Integrating Population, Health, and the Environment: Programs for Adolescents in the Philippines
In a June 1 meeting hosted by the Environmental Change and Security Project, Roger-Mark De Souza of the Population Reference Bureau and Naida Pasion and David Oot of Save the Children discussed their new partnership project for adolescents in the Philippines.
The project seeks to tie together the issues of population growth, reproductive health for the youth, and environmental conservation by working with local communities and adolescents. The Philippines were picked for this project because of its rapid population growth, high teen pregnancy rate, and environmental degradation. The project focuses on the coastline, the second longest in Asia, where higher than average population growth is pressuring natural resources like mangroves and coral reefs. Working with different stakeholders and sectors in the community requires a great deal of flexibility, said De Souza: "There isn't a cookie cutter approach, we need to think about local circumstances."
According to Pasion, this project does not merely target adolescents, but incorporates them into its design and operation. "We need to see youth as a major part of the solution," she said. "We need to see that youth is not wasted on the young." The project uses peer facilitators and teen theater groups to spread messages about sexual health and the environment, and organizes mangrove reforestation, coastal clean-up, and protected area monitoring projects for youth.
In one of its the major accomplishments, the project convinced local health providers to target care to youth, and they are now trying to design separate youth health centers. To overcome the stigma attached to visiting health centers, the project incorporates youth in the centers' construction and design. "The whole effort is to involve them every step of the way in how the actual operations will be done," said Pasion. Many health care providers in the region have been open to making changes, and in a few years the number willing to offer youth-specific care has increased from under ten percent to over ninety.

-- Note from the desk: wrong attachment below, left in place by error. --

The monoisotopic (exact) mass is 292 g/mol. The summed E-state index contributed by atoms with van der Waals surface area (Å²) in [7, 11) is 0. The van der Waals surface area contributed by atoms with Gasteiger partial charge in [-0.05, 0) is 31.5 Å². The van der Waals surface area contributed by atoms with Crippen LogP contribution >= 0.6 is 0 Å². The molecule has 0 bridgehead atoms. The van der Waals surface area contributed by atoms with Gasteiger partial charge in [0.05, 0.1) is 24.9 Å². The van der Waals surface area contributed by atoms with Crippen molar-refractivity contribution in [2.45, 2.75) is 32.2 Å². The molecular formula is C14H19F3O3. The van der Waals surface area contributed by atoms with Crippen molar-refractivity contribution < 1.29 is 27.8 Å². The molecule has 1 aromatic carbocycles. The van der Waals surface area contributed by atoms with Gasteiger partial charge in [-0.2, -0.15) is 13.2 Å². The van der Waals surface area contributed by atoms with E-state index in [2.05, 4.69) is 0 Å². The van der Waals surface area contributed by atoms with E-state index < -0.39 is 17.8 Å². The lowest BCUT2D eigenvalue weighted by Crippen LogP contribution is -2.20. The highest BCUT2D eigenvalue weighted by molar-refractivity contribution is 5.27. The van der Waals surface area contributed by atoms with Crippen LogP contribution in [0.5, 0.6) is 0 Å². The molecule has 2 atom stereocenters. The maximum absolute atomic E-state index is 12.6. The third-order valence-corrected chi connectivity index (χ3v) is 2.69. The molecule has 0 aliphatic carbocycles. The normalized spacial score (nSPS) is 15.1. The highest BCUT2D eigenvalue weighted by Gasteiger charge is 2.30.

Another important move has been getting a "super-star mayor" involved in the project. "There's a certain amount of prestige" to be gained from working on an original project like this, said De Souza, and certain officials have received a lot of public attention for being trendsetters. The project needs government support to develop an "official policy framework that allows program staff and decentralized decision-makers" in the Philippines. Connecting poverty, population, and the environment has been a successful tactic for engaging local governments and officials in the project. As Pasion said, "if we have a vision of reducing poverty by 2013, we can't do that if we don't look at the young people."
In the future, Save the Children and the Population Reference Bureau hope to scale up their efforts in the Philippines. They are educating other NGOs in the area about the importance of incorporating population into environmental conservation projects. De Souza concluded that the government and local communities are beginning to realize "the important role that adolescents fill, both in sexual health and in environmental conservation."